Where's the problem?

The ideal High Availability (HA) system is one that remains up and running continuously, uninterrupted for an indefinite period of time. In practical terms, HA systems strive for "five nines" availability, a metric referring to the percentage of uptime a system can sustain in a year — 99.999% uptime amounts to about five minutes downtime per year.

Obviously, systems fail. For one reason or another, systems aren't as available for use as their users and designers would like them to be. Of all the possible causes of system failure — power outages, component breakdowns, operator errors, software faults, etc. — the lion's share belongs to software faults.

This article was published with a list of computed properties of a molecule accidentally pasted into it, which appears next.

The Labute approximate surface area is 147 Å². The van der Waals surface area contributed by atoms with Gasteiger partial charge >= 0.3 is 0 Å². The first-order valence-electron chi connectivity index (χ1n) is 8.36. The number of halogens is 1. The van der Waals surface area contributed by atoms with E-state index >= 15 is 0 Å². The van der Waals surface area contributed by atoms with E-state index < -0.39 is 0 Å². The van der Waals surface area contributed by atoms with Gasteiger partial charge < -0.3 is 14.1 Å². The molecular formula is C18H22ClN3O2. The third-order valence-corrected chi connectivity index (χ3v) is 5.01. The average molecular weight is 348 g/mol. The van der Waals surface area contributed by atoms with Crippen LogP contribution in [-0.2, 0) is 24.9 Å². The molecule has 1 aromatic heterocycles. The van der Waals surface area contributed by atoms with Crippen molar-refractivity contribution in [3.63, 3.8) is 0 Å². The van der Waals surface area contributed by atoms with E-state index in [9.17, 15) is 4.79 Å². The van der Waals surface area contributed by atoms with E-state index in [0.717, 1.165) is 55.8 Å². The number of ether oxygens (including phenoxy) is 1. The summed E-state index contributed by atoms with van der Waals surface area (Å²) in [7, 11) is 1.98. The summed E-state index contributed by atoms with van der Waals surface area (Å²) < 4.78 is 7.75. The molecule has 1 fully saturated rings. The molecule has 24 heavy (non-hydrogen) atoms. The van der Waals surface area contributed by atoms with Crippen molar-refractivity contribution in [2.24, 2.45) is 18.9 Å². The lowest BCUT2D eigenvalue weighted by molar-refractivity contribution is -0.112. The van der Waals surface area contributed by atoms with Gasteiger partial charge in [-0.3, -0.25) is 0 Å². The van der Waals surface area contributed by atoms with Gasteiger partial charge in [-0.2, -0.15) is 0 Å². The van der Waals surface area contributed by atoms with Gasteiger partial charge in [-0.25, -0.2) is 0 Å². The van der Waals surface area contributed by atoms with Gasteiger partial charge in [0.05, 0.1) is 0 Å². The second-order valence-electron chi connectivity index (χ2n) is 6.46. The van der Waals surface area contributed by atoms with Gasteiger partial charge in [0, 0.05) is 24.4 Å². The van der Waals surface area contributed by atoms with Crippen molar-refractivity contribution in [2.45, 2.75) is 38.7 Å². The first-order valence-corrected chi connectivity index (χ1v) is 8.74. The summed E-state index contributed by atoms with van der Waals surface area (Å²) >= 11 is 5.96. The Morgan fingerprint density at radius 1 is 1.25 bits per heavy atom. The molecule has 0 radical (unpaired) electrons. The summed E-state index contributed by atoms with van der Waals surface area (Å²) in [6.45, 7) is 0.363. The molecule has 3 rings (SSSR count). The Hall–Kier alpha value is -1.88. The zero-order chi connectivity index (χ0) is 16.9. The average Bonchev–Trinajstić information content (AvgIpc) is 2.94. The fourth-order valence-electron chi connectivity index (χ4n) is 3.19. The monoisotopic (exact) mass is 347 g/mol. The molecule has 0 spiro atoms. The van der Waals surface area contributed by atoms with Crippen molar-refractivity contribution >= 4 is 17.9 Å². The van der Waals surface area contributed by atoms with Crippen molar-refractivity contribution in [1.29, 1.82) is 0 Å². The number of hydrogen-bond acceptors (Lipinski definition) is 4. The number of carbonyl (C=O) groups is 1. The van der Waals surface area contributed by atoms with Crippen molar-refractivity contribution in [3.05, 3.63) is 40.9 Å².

Many HA systems try to address the problem of system failure by turning to hardware solutions such as:

But if so many system crashes are caused by software faults, then throwing more hardware at the problem may not solve it at all. What if the system's memory state isn't properly restored after recovery? What if yours is an HA system (e.g., a consumer appliance) where redundant hardware simply isn't an option? Or what if your particular HA system is based on a custom chassis for which a PCI-based HA "solution" would be pointless?